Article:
Presbyterian churches in Iraq faithful to Matthew 25 call to ‘serve the least of these’
March 7, 2020
Presbyterian Church (U.S.A.) partners from the Assembly of Evangelical (Presbyterian) Churches in Iraq are sharing, in their own words, about the Matthew 25 ministries to which they have been called.
Ministries bringing hope to incarcerated women and children in Kirkuk, housing to Muslim and Christian families displaced from their homes in the Nineveh Plain and Mosul, and clean, drinkable water to people in southern Iraq are ministries supported by U.S. Presbyterians.
Ministry to incarcerated women and children
“I write to you today to provide an update on a recent visit to the Kirkuk women’s jail,” explained Mayada Jazrawi, who oversees the prison visitation ministry of the Presbyterian Church in Kirkuk.
“There were 52 women and 15 children. As has been the case in our recent visits, the majority of the women in jail were widows of suspected ISIS terrorists. Many of them were familiar with us, including the newer ones who hadn’t met us before — the rest of the women had told them about us.
“Initially, we couldn’t speak with them very much because of the large number of women and children. Additionally, the new cells had large columns that made seeing all of them at once difficult. So, we divided among them and started to speak with them and write down their prayer requests. One woman thanked us — she had never seen people who wanted to plant peace and who exemplified the love of God more than us.”
Jazrawi requests prayers that these women might know the Lord Jesus Christ as the God of peace and mercy.
Ministry of housing for displaced families
The National Evangelical (Presbyterian) Churches in Kirkuk, Iraq, are ministering to Muslim and Christian families displaced from their homes in the Nineveh Plain and Mosul since 2014.
“Like Ezekiel, who answered the Lord’s call to do the unlikely and seemingly absurd task of speaking to bones, so have you, our friends at PC(USA), answered the Lord’s call to speak life into your Iraqi brothers and sisters halfway across the world.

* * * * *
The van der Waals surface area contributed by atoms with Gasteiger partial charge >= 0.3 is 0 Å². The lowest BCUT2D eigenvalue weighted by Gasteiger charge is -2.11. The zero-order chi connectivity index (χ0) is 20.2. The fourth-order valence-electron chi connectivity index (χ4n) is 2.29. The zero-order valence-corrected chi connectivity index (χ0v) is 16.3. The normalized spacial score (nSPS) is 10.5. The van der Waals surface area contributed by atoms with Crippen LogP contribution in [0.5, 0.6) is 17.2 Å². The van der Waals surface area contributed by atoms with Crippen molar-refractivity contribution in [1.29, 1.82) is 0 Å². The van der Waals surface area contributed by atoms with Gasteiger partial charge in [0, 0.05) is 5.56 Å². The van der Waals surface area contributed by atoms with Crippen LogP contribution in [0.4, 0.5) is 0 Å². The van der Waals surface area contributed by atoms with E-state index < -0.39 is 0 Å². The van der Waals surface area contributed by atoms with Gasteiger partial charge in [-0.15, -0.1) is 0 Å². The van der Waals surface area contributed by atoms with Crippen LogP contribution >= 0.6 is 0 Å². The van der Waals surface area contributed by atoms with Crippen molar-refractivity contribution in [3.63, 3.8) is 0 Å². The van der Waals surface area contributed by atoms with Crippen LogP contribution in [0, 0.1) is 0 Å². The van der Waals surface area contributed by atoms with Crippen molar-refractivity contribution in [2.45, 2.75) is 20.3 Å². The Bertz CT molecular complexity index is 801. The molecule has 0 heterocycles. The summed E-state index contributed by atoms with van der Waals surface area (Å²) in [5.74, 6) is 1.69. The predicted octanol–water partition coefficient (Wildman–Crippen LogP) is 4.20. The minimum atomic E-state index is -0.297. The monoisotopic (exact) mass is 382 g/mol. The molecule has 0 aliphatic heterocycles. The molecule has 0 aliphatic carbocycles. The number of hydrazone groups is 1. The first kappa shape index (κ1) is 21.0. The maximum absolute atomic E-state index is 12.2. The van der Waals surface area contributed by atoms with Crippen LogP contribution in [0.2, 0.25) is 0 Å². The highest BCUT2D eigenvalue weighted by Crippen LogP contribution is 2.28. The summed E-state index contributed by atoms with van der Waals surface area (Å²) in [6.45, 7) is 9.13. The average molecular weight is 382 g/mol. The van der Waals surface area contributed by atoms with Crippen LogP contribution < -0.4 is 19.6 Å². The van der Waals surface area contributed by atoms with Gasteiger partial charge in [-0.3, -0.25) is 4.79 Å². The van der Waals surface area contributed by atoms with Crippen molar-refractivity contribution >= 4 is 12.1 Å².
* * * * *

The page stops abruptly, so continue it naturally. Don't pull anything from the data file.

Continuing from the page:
“We have continued to see more Christian internally displaced families returning to their homes that were previously occupied by ISIS. Your gift was used as a part of the internally displaced resettlement programs that our church has continued to support. These projects include financing home repairs, purchasing new appliances, and ensuring that water and electricity are once again connected to the re-inhabited homes.”
Ministry of clean water
During the summer of 2018, the water contamination and shortage in the south of Iraq reached a peak, leading to several thousand citizens in Basra becoming dangerously ill, even to the point of death for several hundred. The water was so contaminated that showers caused severe chemical skin burns.
The Presbyterian Church in Basra responded, supported by their Presbyterian friends in Kirkuk and Baghdad, who were sending shipments of bottled water for them to distribute to those in need.
The National Evangelical (Presbyterian) Church in Basra also began to research desalination equipment so they could process larger quantities of water for those in need. The project cost nearly $16,000. Through Presbyterian World Mission, the Iraq Partnership Network and Presbyterian Disaster Assistance, the funds were sent to meet this need.
“With the funds received from Presbyterian World Mission and Presbyterian Disaster Assistance, we were able to purchase the desalination unit at a 10% discount, two water tanks (holding 3 and 5 metric tons of water respectively), two electrical pumps, all the necessary electrical supplies, and the materials needed to install a concrete pad and sun-shield shed,” said Dr. Zuhair Fathallah, elder at the church. “The desalination equipment requires monthly filter changes and continuing maintenance, which costs a little more than $1,000 a year. This will be a continuing funding need.
“After the installation of this equipment, we have now been able to provide the children of the kindergarten and the nursery schools (over 250 children, 98% of whom are from non-Christian families) with clean potable water while they are at school with us, and to the schools’ staff and the children’s families. Members of the congregation can use this water supply, along with anybody from the community who is in need, for no cost to the beneficiaries.”
Rev. Elmarie Parker, Regional Liaison for Syria, Lebanon and Iraq
Today’s Focus: Assembly of Evangelical (Presbyterian) Churches in Iraq
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Let us pray:
Lord, we praise you for the opportunity to share this message of hope and possibilities you give when we open ourselves to your call. Amen.